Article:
Florida Leads the Country in This Concerning Health Insurance Trend

How many people have health insurance? The number is declining.
  • Cities in Florida, California and Texas have seen the biggest year-over-year declines in insurance coverage.
  • There’s a notable correlation between states with high insurance costs and declines in coverage.
  • In many cities, both private and public health insurance coverage dropped significantly in just one year.

In the United States, health insurance coverage is becoming increasingly uncertain. On Dec. 14, a federal judge in Texas struck down the Affordable Care Act, aka Obamacare, putting the already-besieged healthcare legislation in further jeopardy.

The underlying demographic data reveals an additional layer to this uncertainty. GOBankingRates analyzed U.S. Census Bureau data from its latest release, the 2017 American Community Survey, in order to identify which places in the U.S. have seen the biggest drop in insurance coverage over the last year.

Out of the 20 cities where health insurance coverage has dropped the most, five are located in Florida. Out of the top 50 cities, 10 are found in Florida — the most cities in any one state, with California and Texas in second with seven cities each. The city with the largest percentage decline in insurance coverage, Boynton Beach, Fla., saw a year-over-year drop of 9.5 percent, equivalent to more than 7,300 people losing coverage in a year.

Cities With the Biggest Declines in Health Insurance Coverage

Examining the Census Bureau information revealed some geographic patterns about the number of uninsured Americans. Florida had five cities among the top 20 with the biggest declines; California had three. Missouri had two cities among those with the biggest declines in coverage, but no more among the top 50 cities, making it more of an outlier.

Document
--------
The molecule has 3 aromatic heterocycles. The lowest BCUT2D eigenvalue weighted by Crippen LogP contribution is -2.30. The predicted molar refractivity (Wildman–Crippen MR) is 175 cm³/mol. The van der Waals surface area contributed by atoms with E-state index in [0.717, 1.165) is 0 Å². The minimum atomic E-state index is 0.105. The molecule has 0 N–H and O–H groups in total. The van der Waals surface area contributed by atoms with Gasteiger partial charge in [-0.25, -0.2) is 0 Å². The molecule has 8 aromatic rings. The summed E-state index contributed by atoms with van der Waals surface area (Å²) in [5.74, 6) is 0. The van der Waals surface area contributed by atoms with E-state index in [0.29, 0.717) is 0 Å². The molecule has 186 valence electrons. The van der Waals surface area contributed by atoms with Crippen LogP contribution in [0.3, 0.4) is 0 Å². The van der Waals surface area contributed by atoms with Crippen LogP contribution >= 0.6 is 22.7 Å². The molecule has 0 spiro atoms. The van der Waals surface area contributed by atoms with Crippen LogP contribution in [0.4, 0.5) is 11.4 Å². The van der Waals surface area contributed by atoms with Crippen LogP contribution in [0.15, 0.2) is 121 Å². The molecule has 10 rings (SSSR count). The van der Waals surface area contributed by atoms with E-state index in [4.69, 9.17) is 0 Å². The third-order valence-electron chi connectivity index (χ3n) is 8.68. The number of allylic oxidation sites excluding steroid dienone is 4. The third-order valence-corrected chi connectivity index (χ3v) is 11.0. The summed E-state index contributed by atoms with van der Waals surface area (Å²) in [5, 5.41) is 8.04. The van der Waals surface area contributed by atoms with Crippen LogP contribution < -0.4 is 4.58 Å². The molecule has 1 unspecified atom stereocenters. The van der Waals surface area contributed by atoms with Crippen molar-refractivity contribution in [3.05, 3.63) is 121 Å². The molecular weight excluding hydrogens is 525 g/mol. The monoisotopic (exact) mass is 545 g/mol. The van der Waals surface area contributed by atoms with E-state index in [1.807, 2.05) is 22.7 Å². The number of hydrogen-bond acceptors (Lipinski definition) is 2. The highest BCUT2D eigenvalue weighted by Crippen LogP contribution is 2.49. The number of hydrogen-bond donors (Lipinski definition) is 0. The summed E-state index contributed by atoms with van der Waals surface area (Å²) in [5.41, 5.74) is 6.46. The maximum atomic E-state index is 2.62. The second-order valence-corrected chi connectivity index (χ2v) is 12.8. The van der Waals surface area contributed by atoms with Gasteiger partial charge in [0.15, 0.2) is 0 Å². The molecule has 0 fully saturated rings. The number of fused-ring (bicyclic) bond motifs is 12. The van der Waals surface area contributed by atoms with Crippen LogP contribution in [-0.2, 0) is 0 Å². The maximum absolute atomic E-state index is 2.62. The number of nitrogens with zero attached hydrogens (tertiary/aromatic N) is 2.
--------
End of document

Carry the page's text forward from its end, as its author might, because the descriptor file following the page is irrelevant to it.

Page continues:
Here’s a breakdown of the top 20 cities where health insurance coverage dropped the most year over year:

Top 20 Cities Where Health Insurance Coverage Dropped the Most Year Over Year
CityStatePopulation*Percentage of Population With Health Insurance in 2017Percentage of
With Health
Insurance in 2016
Change (Percentage)
Change (Number)
Boynton BeachFla.77,11380.3%89.8%-9.5%-7,326
South GateCalif.95,35480.6%88.7%-8.1%-7,724
Miami GardensFla.113,65477.3%82.6%-5.3%-6,024
Pine HillsFla.76,70881.6%86.8%-5.2%-3,989
Pompano BeachFla.107,03079.5%83.3%-3.8%-4,067
New RochelleN.Y.78,74288.2%91.9%-3.7%-2,913

*Referred to as “civilian noninstitutionalized population” in 2017 American Community Survey

Several states with cities in the top 50 correlate with states that have high health insurance costs, as found in a previous GOBankingRates study. For instance, Indiana — ranked third-worst for health insurance affordability — is home to the city of Gary, which saw more than 11,000 people lose insurance coverage in just one year.

Don’t Miss: The Typical Cost of Senior Care in Every State

Private Health Insurance Coverage in Greater Decline

One of the most interesting points to emerge from this coverage analysis is the changes in private insurance vs. public health insurance. The latter refers the programs run by U.S. federal, state or local governments or programs in which the government subsidizes coverage — including Medicare, Medicaid, Healthcare.gov and state-level programs.

In some cities, such as Miami Gardens, which has a population of over 110,000, overall health insurance coverage dropped 5.3 percent — equal to more than 6,000 people losing coverage.

However, the decline in private health insurance coverage was steeper, with 10 percent of people from 2016 to 2017, or 11,365 Americans, losing coverage. What kept the overall decline to just 5.3 percent was the rise in public health insurance coverage, with 3,637 people gaining coverage this way.

Read on to learn how to find the best (and cheapest) health insurance.

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Methodology: GOBankingRates analyzed U.S. Census Bureau data from its 2017 American Community Survey to determine which cities saw the largest percentage declines in health insurance coverage, both private and public insurance coverage.